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Tuesday, August 11, 2009

Girl in the Arena by Lise Haines

Girl in the Arena by Lise Haines

Release Date: October 13, 2009
Publisher: Bloomsbury USA Children's Books
Pages: 336

Remember gladiators of the Roman times? Where gladiators fought each other, often to the death, as entertainment for others? Sometimes they fought each other, sometimes they fought wild animals and there were several different types of gladiators. The different types fought with different weapons (i.e. a trident and a net, or a shield and a short sword, etc) and different styles were often pitted against each other. But that brutal, bloody sport is a thing of the past--right?

Not for Lyn. In an alternate reality, this bloody and barbaric sport is not only accepted, but a popular hit with many people. There is a whole "Glad" culture with many young men signing contracts to be gladiators and young women training to be the perfect Glad wife. Lyn's mother, Allison, is a Glad wife. In fact, she's had 7 gladiator husbands, with Tommy being her current one. The previous 6 fathers Lyn has had have all died in the arena. Allison is on her last husband. If Tommy dies, she is forbidden by Glad law to marry again. But Allison is hoping to escape that fate, since Tommy only has a few more battles to complete before his contract runs out.

However, an optimistic outcome is not predicted by Thad, Lyn's brother. Excessive commotion and noise bother Thad, but he has an uncanny knack for predicting the future in his blunt, sometimes abrupt, statements. Thad prophecies Tommy's demise, which Allison desperately hopes will not come to fruition, since she will not be able to marry again, and Lyn will be fatherless.

But it all seemed fated to happen. Despite Tommy's skill, he is killed by a newer but promising fighter, Uber. Along with his victory, Uber takes Lyn's dowry bracelet from Tommy's body. Now according to Glad law, Lyn must marry Uber. Allison is sinking into depression with Tommy's death and Lyn's world has just exploded.

Those outside of the Glad world are outraged--since when did a girl have to marry her father's murderer? Unwilling to give up her life to the culture she had never fully accepted, Lyn is willing to fight for her freedom. But things start to get complicated when Lyn gets to know Uber better...

Girl in the Arena provides an interesting alternate reality where such a violent sport is a celebrated reality. I was rather disappointed with this book--some parts were hard to believe, and the story line was a bit slow. Sometimes things dragged and I lost sight of the plot. Pacing wasn't brilliant and I felt like the character introductions went on for too long. It was nice getting to know the charaters better, especially what was going on in their heads during their struggles, but after awhile, it seemed as if it was just dragging and it started sounding more like explanations rather than descriptions.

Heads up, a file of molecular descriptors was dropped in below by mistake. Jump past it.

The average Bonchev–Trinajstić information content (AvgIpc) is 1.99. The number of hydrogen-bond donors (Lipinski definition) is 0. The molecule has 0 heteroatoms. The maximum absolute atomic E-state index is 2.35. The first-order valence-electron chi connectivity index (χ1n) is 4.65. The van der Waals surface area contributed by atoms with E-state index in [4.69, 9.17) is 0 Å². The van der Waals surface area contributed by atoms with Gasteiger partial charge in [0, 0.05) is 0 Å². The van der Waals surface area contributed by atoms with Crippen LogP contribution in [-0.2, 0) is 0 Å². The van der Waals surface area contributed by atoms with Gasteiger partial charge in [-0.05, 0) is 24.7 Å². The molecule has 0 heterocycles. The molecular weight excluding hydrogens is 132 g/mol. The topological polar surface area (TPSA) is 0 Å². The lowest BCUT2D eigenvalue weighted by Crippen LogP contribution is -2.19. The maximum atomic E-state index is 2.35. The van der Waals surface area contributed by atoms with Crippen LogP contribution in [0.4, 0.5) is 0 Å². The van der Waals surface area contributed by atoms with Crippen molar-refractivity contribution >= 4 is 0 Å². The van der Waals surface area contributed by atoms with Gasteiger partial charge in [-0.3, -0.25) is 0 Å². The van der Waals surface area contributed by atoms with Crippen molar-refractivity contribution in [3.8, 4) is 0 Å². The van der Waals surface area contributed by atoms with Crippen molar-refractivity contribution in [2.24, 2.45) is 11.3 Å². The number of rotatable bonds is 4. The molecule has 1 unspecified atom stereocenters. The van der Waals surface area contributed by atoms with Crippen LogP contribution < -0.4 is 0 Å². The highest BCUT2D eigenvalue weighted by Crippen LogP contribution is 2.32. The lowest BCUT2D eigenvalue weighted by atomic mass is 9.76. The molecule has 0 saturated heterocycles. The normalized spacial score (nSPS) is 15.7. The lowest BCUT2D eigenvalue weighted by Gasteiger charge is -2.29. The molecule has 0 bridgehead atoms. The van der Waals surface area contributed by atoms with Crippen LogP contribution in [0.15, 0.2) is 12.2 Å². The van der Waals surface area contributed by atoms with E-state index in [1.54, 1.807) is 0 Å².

The explanation for why this alternate reality came true didn't really work for me. The reason for the rise of the gladiator sport was because it was a 'response to the violence in Vietnam.' I guess this part was just not explained well enough? It just didn't seem entirely believable for me. I dunno if I'd proclaim it 'far-fetched' but perhaps it just wasn't fleshed out properly, and if it was explained with a better description, perhaps it would have worked better. Sometimes it seemed like there were 'holes' in the story.

For those looking into this book for the fight scenes, gladiators, and violence, I will say that the fight scenes were shorter and fewer than I had anticipated. Since the title is "Girl in the Arena," I had expected more descriptive, extensive and frequent fight scenes. Gladiators and its culture play such a big role in this novel, but there are not that many actual gladiator fight scenes. Girl in the Arena concentrates more on Lyn's life and her struggles to live with the life her mother chose.

The blurb says it's for fans of The Hunger Games, but for me, this book didn't measure up to The Hunger Games. It didn't captivate me like The Hunger Games did, and it wasn't as well delivered and written as The Hunger Games.
I guess this writing style isn't really for me, but Girl in the Arena still provides some interesting alternate reality to consider in general. I would be pretty horrified if this alternate reality was actually our reality! I would hate seeing all that bloodshed so widely accepted!


Steph Su said...

Hmm, thank you for the review, Dominique. I've been eagerly awaiting this one, but now I know to scale back my expectations so that I won't be too disappointed!

Anonymous said...

I won't expect too much of it, but I'm adding this to my TBR list. :] And let's face it - is anything really going to measure up to The Hunger Games?

Diana Dang said...

That's a big disappointment. Thank you for your review.

Anonymous said...

I remember reading another review that said this was a disappointment too. Too bad.

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Series I Like

The Chronicles of Narnia by C.S. Lewis Divergent by Veronica Roth Firelight by Sophie Jordon Halo by Alexandra Adornetto Harry Potter by J.K. Rowling The Hunger Games by Suzanne Collins The Lord of the Rings by J.R.R. Tolkien Perfect Chemistry by Simone Elkeles The Hunger Games by Suzanne Collins

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